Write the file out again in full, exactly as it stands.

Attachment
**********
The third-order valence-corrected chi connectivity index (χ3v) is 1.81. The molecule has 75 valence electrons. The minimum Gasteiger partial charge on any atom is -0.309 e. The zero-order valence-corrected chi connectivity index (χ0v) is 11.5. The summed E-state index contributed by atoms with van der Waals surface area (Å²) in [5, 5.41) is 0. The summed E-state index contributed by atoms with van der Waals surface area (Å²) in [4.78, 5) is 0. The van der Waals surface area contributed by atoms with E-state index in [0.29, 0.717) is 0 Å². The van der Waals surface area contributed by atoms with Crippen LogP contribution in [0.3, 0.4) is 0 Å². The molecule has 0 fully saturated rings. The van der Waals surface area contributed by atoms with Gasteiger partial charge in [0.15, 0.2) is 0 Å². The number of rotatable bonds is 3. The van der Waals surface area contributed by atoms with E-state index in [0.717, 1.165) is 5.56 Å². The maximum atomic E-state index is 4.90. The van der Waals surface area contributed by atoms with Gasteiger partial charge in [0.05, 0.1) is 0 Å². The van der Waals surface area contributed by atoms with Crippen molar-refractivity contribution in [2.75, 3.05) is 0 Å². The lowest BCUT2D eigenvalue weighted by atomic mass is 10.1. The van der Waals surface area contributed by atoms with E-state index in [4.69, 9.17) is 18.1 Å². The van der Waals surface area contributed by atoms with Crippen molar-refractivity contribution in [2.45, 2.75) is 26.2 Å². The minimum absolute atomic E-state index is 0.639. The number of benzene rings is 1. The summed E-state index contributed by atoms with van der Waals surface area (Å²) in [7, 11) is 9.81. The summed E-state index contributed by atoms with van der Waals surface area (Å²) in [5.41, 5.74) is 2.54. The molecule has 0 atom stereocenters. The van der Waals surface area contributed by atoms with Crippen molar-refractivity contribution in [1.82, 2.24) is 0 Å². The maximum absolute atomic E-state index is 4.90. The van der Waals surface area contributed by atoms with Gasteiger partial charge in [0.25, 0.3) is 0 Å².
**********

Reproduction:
The third-order valence-corrected chi connectivity index (χ3v) is 1.81. The molecule has 75 valence electrons. The minimum Gasteiger partial charge on any atom is -0.309 e. The zero-order valence-corrected chi connectivity index (χ0v) is 11.5. The summed E-state index contributed by atoms with van der Waals surface area (Å²) in [5, 5.41) is 0. The summed E-state index contributed by atoms with van der Waals surface area (Å²) in [4.78, 5) is 0. The van der Waals surface area contributed by atoms with E-state index in [0.29, 0.717) is 0 Å². The van der Waals surface area contributed by atoms with Crippen LogP contribution in [0.3, 0.4) is 0 Å². The molecule has 0 fully saturated rings. The van der Waals surface area contributed by atoms with Gasteiger partial charge in [0.15, 0.2) is 0 Å². The number of rotatable bonds is 3. The van der Waals surface area contributed by atoms with E-state index in [0.717, 1.165) is 5.56 Å². The maximum atomic E-state index is 4.90. The van der Waals surface area contributed by atoms with Gasteiger partial charge in [0.05, 0.1) is 0 Å². The van der Waals surface area contributed by atoms with Crippen molar-refractivity contribution in [2.75, 3.05) is 0 Å². The lowest BCUT2D eigenvalue weighted by atomic mass is 10.1. The van der Waals surface area contributed by atoms with E-state index in [4.69, 9.17) is 18.1 Å². The van der Waals surface area contributed by atoms with Crippen molar-refractivity contribution in [2.45, 2.75) is 26.2 Å². The minimum absolute atomic E-state index is 0.639. The number of benzene rings is 1. The summed E-state index contributed by atoms with van der Waals surface area (Å²) in [7, 11) is 9.81. The summed E-state index contributed by atoms with van der Waals surface area (Å²) in [5.41, 5.74) is 2.54. The molecule has 0 atom stereocenters. The van der Waals surface area contributed by atoms with Crippen molar-refractivity contribution in [1.82, 2.24) is 0 Å². The maximum absolute atomic E-state index is 4.90. The van der Waals surface area contributed by atoms with Gasteiger partial charge in [0.25, 0.3) is 0 Å².